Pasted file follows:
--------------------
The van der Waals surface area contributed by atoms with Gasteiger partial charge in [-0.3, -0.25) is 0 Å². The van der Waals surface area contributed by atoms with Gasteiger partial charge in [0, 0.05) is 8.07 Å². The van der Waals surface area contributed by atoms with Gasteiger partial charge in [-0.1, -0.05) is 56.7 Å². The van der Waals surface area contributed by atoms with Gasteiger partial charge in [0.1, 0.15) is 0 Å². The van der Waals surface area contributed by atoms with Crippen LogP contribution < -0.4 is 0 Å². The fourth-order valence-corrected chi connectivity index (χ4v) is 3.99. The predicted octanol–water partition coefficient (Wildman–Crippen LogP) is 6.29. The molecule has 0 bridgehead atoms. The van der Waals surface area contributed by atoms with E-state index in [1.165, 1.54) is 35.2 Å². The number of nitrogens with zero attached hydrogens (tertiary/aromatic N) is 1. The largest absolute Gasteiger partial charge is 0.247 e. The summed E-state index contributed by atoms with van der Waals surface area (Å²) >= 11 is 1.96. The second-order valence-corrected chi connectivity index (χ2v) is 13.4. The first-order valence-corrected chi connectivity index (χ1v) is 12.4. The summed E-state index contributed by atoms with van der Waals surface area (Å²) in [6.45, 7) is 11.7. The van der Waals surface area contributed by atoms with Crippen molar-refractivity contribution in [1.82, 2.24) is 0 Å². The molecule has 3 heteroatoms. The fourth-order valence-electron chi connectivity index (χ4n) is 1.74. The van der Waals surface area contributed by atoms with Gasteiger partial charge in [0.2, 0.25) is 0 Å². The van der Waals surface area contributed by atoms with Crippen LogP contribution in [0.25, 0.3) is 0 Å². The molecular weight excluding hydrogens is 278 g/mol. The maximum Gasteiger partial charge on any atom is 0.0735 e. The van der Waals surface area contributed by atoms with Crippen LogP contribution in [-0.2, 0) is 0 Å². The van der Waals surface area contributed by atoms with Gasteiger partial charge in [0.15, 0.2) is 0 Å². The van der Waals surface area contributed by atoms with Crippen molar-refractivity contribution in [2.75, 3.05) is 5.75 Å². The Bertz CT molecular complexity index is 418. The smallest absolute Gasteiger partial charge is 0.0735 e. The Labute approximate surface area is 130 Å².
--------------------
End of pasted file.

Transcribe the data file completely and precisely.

The van der Waals surface area contributed by atoms with Gasteiger partial charge in [-0.3, -0.25) is 0 Å². The van der Waals surface area contributed by atoms with Gasteiger partial charge in [0, 0.05) is 8.07 Å². The van der Waals surface area contributed by atoms with Gasteiger partial charge in [-0.1, -0.05) is 56.7 Å². The van der Waals surface area contributed by atoms with Gasteiger partial charge in [0.1, 0.15) is 0 Å². The van der Waals surface area contributed by atoms with Crippen LogP contribution < -0.4 is 0 Å². The fourth-order valence-corrected chi connectivity index (χ4v) is 3.99. The predicted octanol–water partition coefficient (Wildman–Crippen LogP) is 6.29. The molecule has 0 bridgehead atoms. The van der Waals surface area contributed by atoms with E-state index in [1.165, 1.54) is 35.2 Å². The number of nitrogens with zero attached hydrogens (tertiary/aromatic N) is 1. The largest absolute Gasteiger partial charge is 0.247 e. The summed E-state index contributed by atoms with van der Waals surface area (Å²) >= 11 is 1.96. The second-order valence-corrected chi connectivity index (χ2v) is 13.4. The first-order valence-corrected chi connectivity index (χ1v) is 12.4. The summed E-state index contributed by atoms with van der Waals surface area (Å²) in [6.45, 7) is 11.7. The van der Waals surface area contributed by atoms with Crippen molar-refractivity contribution in [1.82, 2.24) is 0 Å². The molecule has 3 heteroatoms. The fourth-order valence-electron chi connectivity index (χ4n) is 1.74. The van der Waals surface area contributed by atoms with Gasteiger partial charge in [0.2, 0.25) is 0 Å². The van der Waals surface area contributed by atoms with Crippen LogP contribution in [0.25, 0.3) is 0 Å². The molecular weight excluding hydrogens is 278 g/mol. The maximum Gasteiger partial charge on any atom is 0.0735 e. The van der Waals surface area contributed by atoms with Crippen LogP contribution in [-0.2, 0) is 0 Å². The van der Waals surface area contributed by atoms with Gasteiger partial charge in [0.15, 0.2) is 0 Å². The van der Waals surface area contributed by atoms with Crippen molar-refractivity contribution in [2.75, 3.05) is 5.75 Å². The Bertz CT molecular complexity index is 418. The smallest absolute Gasteiger partial charge is 0.0735 e. The Labute approximate surface area is 130 Å².